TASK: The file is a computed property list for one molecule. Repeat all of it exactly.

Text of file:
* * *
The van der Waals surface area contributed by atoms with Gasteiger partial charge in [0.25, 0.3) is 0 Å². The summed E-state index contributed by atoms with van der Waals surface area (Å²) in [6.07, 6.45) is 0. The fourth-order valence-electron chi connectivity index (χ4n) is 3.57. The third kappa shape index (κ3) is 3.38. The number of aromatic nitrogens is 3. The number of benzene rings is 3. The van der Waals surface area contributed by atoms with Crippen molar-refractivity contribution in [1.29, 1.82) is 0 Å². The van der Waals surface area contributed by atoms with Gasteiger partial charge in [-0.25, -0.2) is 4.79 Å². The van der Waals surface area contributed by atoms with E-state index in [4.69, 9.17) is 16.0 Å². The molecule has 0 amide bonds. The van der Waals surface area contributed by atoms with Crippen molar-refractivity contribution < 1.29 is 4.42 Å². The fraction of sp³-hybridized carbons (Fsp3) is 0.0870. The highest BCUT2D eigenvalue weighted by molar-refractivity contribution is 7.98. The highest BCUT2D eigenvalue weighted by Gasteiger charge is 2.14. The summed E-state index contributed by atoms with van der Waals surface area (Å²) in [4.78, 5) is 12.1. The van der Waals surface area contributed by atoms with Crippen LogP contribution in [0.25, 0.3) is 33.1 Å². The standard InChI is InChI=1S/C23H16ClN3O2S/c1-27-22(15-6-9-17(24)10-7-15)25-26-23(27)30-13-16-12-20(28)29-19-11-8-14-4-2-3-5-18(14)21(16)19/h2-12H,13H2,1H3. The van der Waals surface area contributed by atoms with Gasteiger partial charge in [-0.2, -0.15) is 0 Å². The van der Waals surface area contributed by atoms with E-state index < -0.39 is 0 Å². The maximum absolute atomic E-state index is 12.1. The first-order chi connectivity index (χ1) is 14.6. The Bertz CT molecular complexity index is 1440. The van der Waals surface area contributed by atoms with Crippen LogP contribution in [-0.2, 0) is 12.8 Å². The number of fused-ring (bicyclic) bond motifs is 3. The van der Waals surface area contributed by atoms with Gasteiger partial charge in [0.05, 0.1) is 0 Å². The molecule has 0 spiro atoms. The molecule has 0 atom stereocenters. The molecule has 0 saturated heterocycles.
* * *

The van der Waals surface area contributed by atoms with Gasteiger partial charge in [0.25, 0.3) is 0 Å². The summed E-state index contributed by atoms with van der Waals surface area (Å²) in [6.07, 6.45) is 0. The fourth-order valence-electron chi connectivity index (χ4n) is 3.57. The third kappa shape index (κ3) is 3.38. The number of aromatic nitrogens is 3. The number of benzene rings is 3. The van der Waals surface area contributed by atoms with Crippen molar-refractivity contribution in [1.29, 1.82) is 0 Å². The van der Waals surface area contributed by atoms with Gasteiger partial charge in [-0.25, -0.2) is 4.79 Å². The van der Waals surface area contributed by atoms with E-state index in [4.69, 9.17) is 16.0 Å². The molecule has 0 amide bonds. The van der Waals surface area contributed by atoms with Crippen molar-refractivity contribution < 1.29 is 4.42 Å². The fraction of sp³-hybridized carbons (Fsp3) is 0.0870. The highest BCUT2D eigenvalue weighted by molar-refractivity contribution is 7.98. The highest BCUT2D eigenvalue weighted by Gasteiger charge is 2.14. The summed E-state index contributed by atoms with van der Waals surface area (Å²) in [4.78, 5) is 12.1. The van der Waals surface area contributed by atoms with Crippen LogP contribution in [0.25, 0.3) is 33.1 Å². The standard InChI is InChI=1S/C23H16ClN3O2S/c1-27-22(15-6-9-17(24)10-7-15)25-26-23(27)30-13-16-12-20(28)29-19-11-8-14-4-2-3-5-18(14)21(16)19/h2-12H,13H2,1H3. The van der Waals surface area contributed by atoms with Gasteiger partial charge in [-0.2, -0.15) is 0 Å². The van der Waals surface area contributed by atoms with E-state index < -0.39 is 0 Å². The maximum absolute atomic E-state index is 12.1. The first-order chi connectivity index (χ1) is 14.6. The Bertz CT molecular complexity index is 1440. The van der Waals surface area contributed by atoms with Crippen LogP contribution in [-0.2, 0) is 12.8 Å². The number of fused-ring (bicyclic) bond motifs is 3. The van der Waals surface area contributed by atoms with Gasteiger partial charge in [0.05, 0.1) is 0 Å². The molecule has 0 spiro atoms. The molecule has 0 atom stereocenters. The molecule has 0 saturated heterocycles.